Posted On: May 24, 2006 by Michael J. Hassen Email This Post

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Considerations Regarding Removal to Federal Court: Defense Of Class Action Claims Alleging RESPA Violations Part III

Part III Considerations Regarding Removal to Federal Court

A lender that must defend itself against a class action alleging violations of RESPA may benefit from removing the case to federal court. A defendant may remove a case to federal court if there is any “separate and independent” claim subject to federal question jurisdiction: “A federal court has removal jurisdiction if the plaintiff's claims are either exclusively federal or there is a separate and independent federal question. 28 U.S.C. § 1441. In order for a defendant to remove, the federal claims must appear on the face of plaintiff's well-pleaded complaint. Tingey v. Pixley-Richards West, Inc., 953 F.2d 1124, 1129 (9th Cir. 1992).” Lyons v. Alaska Teamsters Emplr. Serv. Corp., 188 F.3d 1170, 1171 (9th Cir. 1999). A separate article considers removal under CAFA (Class Action Fairness Act of 2005).

In federal court, Rule 23 of the Federal Rules of Civil Procedure governs class actions. Federal courts examine the numerosity, commonality, and typicality of the plaintiff’s claims. The courts also consider whether separate lawsuits would create a risk of inconsistent adjudications that would require the defendant comply with incompatible directions. In state court, however, California Code of Civil Procedure section 382 governs class actions. The “community of interest” requirement for class certification in state court consists of three factors: (1) predominant common questions of law or fact; (2) class representatives with claims or defenses typical of the class; and (3) class representatives who can adequately represent the class. While the standards may appear to be substantively identical, they are quite different in practice. In my opinion, the federal law governing class actions is much better developed than California state law. It is also my opinion that a corporate defendant is well served to remove a case to federal court whenever possible.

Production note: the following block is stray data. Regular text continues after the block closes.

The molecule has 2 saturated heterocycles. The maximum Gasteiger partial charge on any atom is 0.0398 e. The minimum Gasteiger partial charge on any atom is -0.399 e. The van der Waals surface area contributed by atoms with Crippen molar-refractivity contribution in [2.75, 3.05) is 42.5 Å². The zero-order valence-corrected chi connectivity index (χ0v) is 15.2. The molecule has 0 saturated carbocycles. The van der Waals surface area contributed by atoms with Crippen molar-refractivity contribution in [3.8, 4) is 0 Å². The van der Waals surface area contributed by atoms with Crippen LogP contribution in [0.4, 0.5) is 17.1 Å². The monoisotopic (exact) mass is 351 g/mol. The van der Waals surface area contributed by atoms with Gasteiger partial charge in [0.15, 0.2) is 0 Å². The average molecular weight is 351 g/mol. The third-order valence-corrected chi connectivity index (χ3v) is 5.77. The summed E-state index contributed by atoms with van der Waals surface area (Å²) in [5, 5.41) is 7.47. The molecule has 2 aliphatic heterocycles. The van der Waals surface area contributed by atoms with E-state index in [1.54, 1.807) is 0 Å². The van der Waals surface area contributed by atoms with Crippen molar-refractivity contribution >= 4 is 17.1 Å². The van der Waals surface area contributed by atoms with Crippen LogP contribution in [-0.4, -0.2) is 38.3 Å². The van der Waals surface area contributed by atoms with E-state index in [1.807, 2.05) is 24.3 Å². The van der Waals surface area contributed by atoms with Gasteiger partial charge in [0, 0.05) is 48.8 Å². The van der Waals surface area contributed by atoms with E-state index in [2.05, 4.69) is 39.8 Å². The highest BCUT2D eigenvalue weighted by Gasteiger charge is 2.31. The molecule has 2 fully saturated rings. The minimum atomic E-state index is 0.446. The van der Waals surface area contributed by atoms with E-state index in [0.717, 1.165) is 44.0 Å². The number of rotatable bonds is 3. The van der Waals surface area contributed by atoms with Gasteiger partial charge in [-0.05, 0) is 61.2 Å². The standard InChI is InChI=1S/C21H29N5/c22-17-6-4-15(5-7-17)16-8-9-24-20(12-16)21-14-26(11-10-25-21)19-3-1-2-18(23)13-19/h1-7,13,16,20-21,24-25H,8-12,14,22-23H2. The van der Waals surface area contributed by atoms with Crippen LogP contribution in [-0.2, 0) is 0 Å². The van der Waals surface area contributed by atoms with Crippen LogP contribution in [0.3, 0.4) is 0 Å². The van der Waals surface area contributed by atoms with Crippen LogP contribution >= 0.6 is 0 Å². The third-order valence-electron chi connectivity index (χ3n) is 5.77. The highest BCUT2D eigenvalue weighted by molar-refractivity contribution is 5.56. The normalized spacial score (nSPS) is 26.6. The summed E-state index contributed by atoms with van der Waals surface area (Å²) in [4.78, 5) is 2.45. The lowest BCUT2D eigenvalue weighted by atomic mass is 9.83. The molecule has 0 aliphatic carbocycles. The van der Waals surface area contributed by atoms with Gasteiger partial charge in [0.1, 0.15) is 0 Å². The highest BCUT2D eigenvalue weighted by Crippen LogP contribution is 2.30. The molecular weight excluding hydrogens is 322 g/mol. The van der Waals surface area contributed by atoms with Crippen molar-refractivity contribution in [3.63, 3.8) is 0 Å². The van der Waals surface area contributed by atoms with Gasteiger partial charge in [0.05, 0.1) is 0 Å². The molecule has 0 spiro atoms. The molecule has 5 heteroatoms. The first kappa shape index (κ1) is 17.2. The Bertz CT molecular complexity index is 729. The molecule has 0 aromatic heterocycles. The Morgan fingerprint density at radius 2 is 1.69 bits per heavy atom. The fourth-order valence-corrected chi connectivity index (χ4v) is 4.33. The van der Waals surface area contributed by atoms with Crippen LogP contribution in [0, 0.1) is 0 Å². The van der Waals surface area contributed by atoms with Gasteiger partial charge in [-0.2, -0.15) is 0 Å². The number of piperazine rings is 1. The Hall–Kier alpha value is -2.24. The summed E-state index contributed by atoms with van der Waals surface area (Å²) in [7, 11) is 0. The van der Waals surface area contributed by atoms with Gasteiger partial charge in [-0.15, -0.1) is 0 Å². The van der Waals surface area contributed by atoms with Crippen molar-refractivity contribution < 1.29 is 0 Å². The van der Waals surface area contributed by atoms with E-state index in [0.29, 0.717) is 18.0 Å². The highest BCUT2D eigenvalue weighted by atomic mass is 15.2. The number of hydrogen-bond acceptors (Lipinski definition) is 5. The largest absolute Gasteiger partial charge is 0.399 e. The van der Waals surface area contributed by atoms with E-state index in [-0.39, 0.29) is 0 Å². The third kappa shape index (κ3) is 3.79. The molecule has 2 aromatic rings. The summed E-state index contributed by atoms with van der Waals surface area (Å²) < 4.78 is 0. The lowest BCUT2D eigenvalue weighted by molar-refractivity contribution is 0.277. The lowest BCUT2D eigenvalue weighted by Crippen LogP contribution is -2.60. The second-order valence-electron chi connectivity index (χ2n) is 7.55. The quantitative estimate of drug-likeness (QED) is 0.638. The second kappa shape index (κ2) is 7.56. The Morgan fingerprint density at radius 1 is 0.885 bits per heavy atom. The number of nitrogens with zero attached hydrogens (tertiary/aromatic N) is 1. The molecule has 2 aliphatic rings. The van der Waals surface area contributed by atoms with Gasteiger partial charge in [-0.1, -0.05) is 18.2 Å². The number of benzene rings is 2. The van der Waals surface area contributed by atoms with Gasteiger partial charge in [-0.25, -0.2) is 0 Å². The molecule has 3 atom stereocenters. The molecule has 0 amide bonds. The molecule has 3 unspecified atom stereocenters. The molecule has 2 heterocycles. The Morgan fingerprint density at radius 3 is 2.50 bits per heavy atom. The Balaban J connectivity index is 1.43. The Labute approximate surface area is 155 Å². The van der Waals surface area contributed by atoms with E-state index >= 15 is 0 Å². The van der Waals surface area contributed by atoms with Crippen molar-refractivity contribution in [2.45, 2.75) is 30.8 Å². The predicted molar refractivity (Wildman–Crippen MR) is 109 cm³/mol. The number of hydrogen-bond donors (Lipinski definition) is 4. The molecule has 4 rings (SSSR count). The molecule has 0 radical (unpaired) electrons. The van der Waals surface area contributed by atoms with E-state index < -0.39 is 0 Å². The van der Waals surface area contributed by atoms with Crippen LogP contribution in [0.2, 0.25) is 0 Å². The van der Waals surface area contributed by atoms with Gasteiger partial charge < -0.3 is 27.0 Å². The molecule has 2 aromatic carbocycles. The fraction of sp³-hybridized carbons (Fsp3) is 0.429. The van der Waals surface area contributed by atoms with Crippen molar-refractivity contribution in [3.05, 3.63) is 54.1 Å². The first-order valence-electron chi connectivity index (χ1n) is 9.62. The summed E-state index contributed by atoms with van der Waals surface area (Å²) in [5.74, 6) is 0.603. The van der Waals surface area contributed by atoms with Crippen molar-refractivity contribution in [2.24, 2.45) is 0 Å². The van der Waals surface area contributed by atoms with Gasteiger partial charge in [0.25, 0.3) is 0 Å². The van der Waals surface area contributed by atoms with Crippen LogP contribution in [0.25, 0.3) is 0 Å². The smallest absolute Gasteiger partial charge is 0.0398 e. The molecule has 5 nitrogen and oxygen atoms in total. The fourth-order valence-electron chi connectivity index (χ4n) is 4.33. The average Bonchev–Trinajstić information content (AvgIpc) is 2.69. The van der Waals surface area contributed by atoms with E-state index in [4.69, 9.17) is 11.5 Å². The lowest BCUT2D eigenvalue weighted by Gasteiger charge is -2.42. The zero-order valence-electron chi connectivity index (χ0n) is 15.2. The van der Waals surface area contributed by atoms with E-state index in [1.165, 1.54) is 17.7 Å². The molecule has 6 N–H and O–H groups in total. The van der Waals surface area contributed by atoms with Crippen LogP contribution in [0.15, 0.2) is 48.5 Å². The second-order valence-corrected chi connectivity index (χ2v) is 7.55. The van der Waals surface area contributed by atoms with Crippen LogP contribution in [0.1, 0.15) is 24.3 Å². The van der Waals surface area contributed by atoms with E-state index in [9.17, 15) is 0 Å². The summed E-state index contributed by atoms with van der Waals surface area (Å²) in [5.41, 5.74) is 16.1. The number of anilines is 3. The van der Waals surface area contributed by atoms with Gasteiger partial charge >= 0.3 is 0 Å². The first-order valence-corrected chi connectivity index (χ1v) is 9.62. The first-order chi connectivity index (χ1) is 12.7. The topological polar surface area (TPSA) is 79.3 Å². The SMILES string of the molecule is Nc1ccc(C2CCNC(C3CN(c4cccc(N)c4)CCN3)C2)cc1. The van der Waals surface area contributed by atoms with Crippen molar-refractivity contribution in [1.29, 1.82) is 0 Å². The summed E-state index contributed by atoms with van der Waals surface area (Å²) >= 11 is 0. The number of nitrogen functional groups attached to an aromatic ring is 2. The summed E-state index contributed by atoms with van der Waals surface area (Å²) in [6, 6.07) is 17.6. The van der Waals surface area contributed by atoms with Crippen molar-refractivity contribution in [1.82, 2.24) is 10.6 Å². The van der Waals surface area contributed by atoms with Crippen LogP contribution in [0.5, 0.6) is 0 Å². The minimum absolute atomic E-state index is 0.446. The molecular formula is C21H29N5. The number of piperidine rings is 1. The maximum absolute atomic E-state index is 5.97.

Once removed, the federal court may, in its discretion, adjudicate the entire case, including state claims that could not be adjudicated under the federal court’s original jurisdiction. 28 U.S.C. § 1441(c). Removal is proper even if the plaintiff’ federal claim is meritless, see Barraclough v. ADP Auto. Claims Services, 818 F. Supp. 1310, 1312 (N.D. Cal. 1993), and removal is proper even if the relief the plaintiff seeks is unavailable under the federal claim, see Caterpillar Inc. v. Williams, 482 U.S. 386, 391, n.4 (1987).